Why is it important that what we do is distinctive? Architectural theory oscillates between the desire to be expressive at one end of the spectrum and be embedded at the other. The mood swings of the time influence which persuasion rises to the fore, at times buildings need to stand out and at other times disappear into the surrounding fabric.
Underlying form, is the need to meet the brief. For most buildings we imagine the building form comes from understanding the brief, but we should not underestimate how the framework provided by the attitude to expression and 'embeddedness' informs the envelope that wraps these uses.
As you can imagine, the ideal will be the reconciliation of use and form in an imaginary 'best fit', but what helps us merge the two aspects?
We have developed an idea of figurative geometry as a holder of these two requirements. Use needs an enclosure, the needs of use can be met in many geometries. We can experiment with the nature of these geometries as it wraps around the users and the restraint it offers in stopping the form of the building exploding all over the place.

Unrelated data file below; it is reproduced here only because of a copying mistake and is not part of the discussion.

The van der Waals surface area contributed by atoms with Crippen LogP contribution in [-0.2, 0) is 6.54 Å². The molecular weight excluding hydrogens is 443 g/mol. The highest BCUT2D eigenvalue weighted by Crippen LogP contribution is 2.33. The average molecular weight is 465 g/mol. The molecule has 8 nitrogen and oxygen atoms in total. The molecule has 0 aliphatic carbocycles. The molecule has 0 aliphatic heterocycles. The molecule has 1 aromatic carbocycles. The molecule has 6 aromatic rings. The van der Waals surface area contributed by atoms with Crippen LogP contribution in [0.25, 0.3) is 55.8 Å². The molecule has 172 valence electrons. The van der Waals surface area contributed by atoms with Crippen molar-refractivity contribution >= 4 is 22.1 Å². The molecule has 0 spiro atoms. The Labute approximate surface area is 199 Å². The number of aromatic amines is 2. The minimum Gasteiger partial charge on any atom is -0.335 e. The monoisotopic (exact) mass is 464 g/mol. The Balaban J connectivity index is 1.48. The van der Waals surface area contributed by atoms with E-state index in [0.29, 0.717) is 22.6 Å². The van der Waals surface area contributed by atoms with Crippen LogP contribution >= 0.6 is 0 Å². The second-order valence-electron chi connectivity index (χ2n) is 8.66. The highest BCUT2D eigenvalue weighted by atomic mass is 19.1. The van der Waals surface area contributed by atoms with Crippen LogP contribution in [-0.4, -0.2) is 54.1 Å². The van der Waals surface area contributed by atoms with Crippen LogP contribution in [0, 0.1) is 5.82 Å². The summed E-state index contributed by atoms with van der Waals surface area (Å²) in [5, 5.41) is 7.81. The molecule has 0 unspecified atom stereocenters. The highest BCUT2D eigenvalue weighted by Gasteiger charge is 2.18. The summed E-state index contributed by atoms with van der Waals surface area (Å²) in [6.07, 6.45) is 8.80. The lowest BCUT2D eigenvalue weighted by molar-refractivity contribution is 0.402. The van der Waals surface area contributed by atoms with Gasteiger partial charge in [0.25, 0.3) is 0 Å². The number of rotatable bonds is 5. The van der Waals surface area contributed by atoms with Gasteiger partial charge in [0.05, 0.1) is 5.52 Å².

How we contain that enthusiasm is important - one way is the application of a management armature over the uses in the form of a human scale grid. In that respect we used an 1800mm x 900mm imaginary tatami mat network in our buildings at the then Paisley University Union, Edinburgh Colinton Church and Aqualibrium, Campbeltown swimming pool. A curvilinear variation of this flexible geometric overlay containing form was exploited at Maggies Inverness, the Centre for Scottish War Blinded, Linburn and West End Medical Practice, Edinburgh.
Expression emerges where a particular use aspect is accentuated, 'embeddedness' achieved where use is rooted in the context. What experience has shown us is that we should seek to balance the qualities of expression and this 'embeddedness'. Geometry has been found to be a powerful mediator, reconciling the repetitive and modular, with shape tuned to activity conceived as flexible to setting.